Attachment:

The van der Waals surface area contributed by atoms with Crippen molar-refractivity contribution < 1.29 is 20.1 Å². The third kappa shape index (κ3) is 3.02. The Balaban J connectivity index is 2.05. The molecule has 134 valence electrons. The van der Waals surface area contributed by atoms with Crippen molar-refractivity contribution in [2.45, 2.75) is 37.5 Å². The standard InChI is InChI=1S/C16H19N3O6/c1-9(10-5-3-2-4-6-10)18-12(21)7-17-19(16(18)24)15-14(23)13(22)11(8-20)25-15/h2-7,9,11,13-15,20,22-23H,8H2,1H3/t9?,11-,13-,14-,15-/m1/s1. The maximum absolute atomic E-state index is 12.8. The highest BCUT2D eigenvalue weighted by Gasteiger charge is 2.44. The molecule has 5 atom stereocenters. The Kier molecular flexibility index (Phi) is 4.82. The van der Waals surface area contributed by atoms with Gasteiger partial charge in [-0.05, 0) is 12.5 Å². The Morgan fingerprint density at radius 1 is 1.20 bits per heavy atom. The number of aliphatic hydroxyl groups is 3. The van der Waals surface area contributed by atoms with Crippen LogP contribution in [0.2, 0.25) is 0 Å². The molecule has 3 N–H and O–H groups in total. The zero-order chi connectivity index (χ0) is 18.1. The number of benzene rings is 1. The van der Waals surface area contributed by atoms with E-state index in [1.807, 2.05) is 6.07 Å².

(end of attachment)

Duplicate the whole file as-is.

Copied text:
The van der Waals surface area contributed by atoms with Crippen molar-refractivity contribution < 1.29 is 20.1 Å². The third kappa shape index (κ3) is 3.02. The Balaban J connectivity index is 2.05. The molecule has 134 valence electrons. The van der Waals surface area contributed by atoms with Crippen molar-refractivity contribution in [2.45, 2.75) is 37.5 Å². The standard InChI is InChI=1S/C16H19N3O6/c1-9(10-5-3-2-4-6-10)18-12(21)7-17-19(16(18)24)15-14(23)13(22)11(8-20)25-15/h2-7,9,11,13-15,20,22-23H,8H2,1H3/t9?,11-,13-,14-,15-/m1/s1. The maximum absolute atomic E-state index is 12.8. The highest BCUT2D eigenvalue weighted by Gasteiger charge is 2.44. The molecule has 5 atom stereocenters. The Kier molecular flexibility index (Phi) is 4.82. The van der Waals surface area contributed by atoms with Gasteiger partial charge in [-0.05, 0) is 12.5 Å². The Morgan fingerprint density at radius 1 is 1.20 bits per heavy atom. The number of aliphatic hydroxyl groups is 3. The van der Waals surface area contributed by atoms with Crippen LogP contribution in [0.2, 0.25) is 0 Å². The molecule has 3 N–H and O–H groups in total. The zero-order chi connectivity index (χ0) is 18.1. The number of benzene rings is 1. The van der Waals surface area contributed by atoms with E-state index in [1.807, 2.05) is 6.07 Å².